Friday, February 6, 2015

Checking Out Grandma's Pie - a Nice Treat!

I saw a blog post by Jana Last on Wednesday titled Have You Tried Grandma's Pie?  This was new to me, so I clicked on the link and quickly figured out what "Grandma's Pie" was all about.

"Grandma's Pie" is a website, in Beta development, by the Family History Technology Lab at Brigham Young University, that uses the FamilySearch Family Tree and colors in a circle chart by country origin of your ancestors up to 8 generations.

You do need to have your ancestors in the FamilySearch Family Tree, and the information needs to be accurate and consistent to see the contributions from each country.

The "Pie" aspect of this is that you can see slices of your ancestry by generation or your whole ancestry back so many generations (up to 8 generations, the 6th great-grandparents).

Here is the home page:

There is an excellent video at that explains the concept and shows how to make it work.

After clicking on the link for "Log in with FamilySearch" and providing my credentials, the site opened and showed me a big blue pie, noting that this was my parents generation:

The color key on the left says they were born in the United States.  If I move the slider below the words "Grandma's Pie" to the right, say to the 3rd great-grandparents, I see the slices of the pie for that specific generation (i.e., 32 possible in the 3rd great-grandparent generation):

Now I have more color.  The "Percentages" table on the right tells me the country percentages for that specific generation.

So far, I've kept the box checked (above the color code list) for "Show Single Generation."  If I select the next item down that list for "Show Multiple Generations," then I can see all of the pieces of the pie for all five generations selected (to third great-grandparents) on the slider bar in parts of concentric circles:

If I run the slider bar out to the maximum 8 generations (6th great-grandparents), then I can see the origins of all of those persons:

On any of the pie images, the user can run the mouse over a piece of the pie and the person's name will be shown.  On the image above, I had my mouse over Ann Marshman born in England. Using this feature, I know where I am on the pie chart.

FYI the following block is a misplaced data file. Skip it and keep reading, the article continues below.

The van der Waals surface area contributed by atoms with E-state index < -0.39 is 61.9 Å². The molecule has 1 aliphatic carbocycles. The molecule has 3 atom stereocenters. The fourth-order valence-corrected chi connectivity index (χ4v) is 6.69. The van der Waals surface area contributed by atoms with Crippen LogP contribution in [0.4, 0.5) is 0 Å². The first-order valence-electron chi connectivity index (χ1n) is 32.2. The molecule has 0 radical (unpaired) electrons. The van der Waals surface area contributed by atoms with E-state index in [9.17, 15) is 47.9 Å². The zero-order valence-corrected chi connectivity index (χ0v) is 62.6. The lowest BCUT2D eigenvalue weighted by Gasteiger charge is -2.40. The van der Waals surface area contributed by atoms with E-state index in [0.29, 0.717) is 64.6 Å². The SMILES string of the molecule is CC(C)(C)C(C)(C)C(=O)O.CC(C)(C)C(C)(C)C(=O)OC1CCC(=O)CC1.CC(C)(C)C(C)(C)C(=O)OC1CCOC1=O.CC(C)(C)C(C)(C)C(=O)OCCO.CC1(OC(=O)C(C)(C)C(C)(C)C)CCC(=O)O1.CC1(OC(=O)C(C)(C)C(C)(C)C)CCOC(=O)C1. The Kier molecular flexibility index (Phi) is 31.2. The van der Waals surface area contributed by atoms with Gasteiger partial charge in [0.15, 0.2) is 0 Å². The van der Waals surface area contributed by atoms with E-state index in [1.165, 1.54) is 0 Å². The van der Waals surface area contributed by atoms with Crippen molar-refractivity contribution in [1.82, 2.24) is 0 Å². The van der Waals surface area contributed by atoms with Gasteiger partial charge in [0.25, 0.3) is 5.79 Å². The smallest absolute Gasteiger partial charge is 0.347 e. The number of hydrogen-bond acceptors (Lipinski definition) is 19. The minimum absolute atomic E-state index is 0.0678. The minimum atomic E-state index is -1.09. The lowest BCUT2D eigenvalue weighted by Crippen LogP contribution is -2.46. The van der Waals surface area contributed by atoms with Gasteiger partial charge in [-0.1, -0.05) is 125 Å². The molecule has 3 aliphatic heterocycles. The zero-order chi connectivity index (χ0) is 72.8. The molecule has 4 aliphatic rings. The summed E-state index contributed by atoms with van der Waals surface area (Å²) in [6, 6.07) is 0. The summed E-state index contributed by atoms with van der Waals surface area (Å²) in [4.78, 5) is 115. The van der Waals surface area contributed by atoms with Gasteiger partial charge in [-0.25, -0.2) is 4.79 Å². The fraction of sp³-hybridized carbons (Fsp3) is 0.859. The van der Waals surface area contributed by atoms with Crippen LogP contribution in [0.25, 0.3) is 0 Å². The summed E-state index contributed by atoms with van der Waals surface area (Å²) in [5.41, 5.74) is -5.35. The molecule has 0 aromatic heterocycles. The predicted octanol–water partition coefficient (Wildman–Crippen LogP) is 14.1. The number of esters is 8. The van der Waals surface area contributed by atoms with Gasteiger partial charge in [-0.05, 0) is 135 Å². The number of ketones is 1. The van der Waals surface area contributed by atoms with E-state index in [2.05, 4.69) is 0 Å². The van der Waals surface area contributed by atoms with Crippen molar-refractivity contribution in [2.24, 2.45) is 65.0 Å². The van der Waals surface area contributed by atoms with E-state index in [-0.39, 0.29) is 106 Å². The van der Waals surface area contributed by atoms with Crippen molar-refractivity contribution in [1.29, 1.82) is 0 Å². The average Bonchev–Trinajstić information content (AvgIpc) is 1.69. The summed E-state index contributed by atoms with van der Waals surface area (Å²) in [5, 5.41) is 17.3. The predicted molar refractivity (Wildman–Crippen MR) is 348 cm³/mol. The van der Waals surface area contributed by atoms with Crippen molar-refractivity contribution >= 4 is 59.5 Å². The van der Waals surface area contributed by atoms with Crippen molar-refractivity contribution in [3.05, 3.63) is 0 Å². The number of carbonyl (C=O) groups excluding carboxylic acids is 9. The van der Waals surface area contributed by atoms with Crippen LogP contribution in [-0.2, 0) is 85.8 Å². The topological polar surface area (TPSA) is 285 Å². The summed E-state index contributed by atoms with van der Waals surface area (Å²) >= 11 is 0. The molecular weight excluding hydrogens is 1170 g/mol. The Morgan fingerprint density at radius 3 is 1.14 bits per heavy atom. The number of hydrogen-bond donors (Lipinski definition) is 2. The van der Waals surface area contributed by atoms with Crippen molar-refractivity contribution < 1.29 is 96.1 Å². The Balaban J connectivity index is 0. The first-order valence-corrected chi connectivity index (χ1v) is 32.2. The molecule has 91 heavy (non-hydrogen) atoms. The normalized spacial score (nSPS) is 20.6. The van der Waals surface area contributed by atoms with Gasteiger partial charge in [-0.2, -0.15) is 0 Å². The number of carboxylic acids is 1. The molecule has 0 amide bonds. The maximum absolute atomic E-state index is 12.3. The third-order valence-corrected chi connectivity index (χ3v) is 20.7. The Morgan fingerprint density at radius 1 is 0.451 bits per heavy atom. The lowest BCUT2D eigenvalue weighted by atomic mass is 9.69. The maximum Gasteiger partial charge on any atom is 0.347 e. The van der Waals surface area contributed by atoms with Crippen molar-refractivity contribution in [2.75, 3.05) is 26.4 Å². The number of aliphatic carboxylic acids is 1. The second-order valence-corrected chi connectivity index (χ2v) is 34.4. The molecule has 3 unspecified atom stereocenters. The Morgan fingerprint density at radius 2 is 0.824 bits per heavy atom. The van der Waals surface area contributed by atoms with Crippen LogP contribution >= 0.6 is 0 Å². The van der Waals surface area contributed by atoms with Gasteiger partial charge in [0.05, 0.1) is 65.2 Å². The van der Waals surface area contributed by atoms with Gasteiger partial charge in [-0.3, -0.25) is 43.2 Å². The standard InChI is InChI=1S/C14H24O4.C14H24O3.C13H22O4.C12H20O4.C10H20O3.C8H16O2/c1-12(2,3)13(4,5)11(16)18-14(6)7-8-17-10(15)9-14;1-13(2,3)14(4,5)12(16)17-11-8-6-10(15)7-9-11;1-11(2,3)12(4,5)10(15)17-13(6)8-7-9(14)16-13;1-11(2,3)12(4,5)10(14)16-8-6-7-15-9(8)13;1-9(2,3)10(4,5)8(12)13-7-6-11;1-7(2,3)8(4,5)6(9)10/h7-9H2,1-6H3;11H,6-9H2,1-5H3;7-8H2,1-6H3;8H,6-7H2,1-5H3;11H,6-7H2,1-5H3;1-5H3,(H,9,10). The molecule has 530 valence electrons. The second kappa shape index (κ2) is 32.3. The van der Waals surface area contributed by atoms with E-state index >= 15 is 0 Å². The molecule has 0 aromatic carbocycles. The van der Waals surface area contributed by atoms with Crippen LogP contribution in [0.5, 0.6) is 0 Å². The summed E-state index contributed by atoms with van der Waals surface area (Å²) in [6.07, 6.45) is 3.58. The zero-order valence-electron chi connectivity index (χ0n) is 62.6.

There are some missing generations in my pie chart (that have no color) - I either haven't found those persons or haven't added them to the FamilySearch Family Tree.  There are also some extra "countries" in the country color code list because some of the Family Tree entries are not standardized - so I have more standardization work to do.  There are also some "Unknown" (light orange) colors on the chart because the person in the Family Tree does not have a birth location identified - another research and collaboration opportunity.

I saw one of my 8th generation ancestors had "N.Y." as the country of origin before I made the screen shots above, went into the FamilySearch Family Tree and modified the birth place for that person, and re-drew the pie chart and the change was reflected in the chart above.

I captured my current "pie" in an image using the Windows Snipping Tool:

This is another very useful online program to use in conjunction with the FamilySearch Family Tree.  I like the concept and the implementation of it.

I haven't found a way to change the key person whose parents are in the inner-most circle - if a reader knows how to do that, I would love to know about it.

The URL for this post is:

Copyright (c) 2015, Randall J. Seaver


Jana Iverson Last said...

Thanks for mentioning my blog post Randy!

Unknown said...

Thank you for nudging me to enter some more data tonight with the beta links. They looked so interesting that I just had to try them but needed more family.
Now I am well on my way on the family tree.

Diane Gould Hall said...

Thanks for this post Randy. I had seen the title on Jana's blog, but hadn't read it. I'm going to try this now that I've finally uploaded my GEDCOM to FS.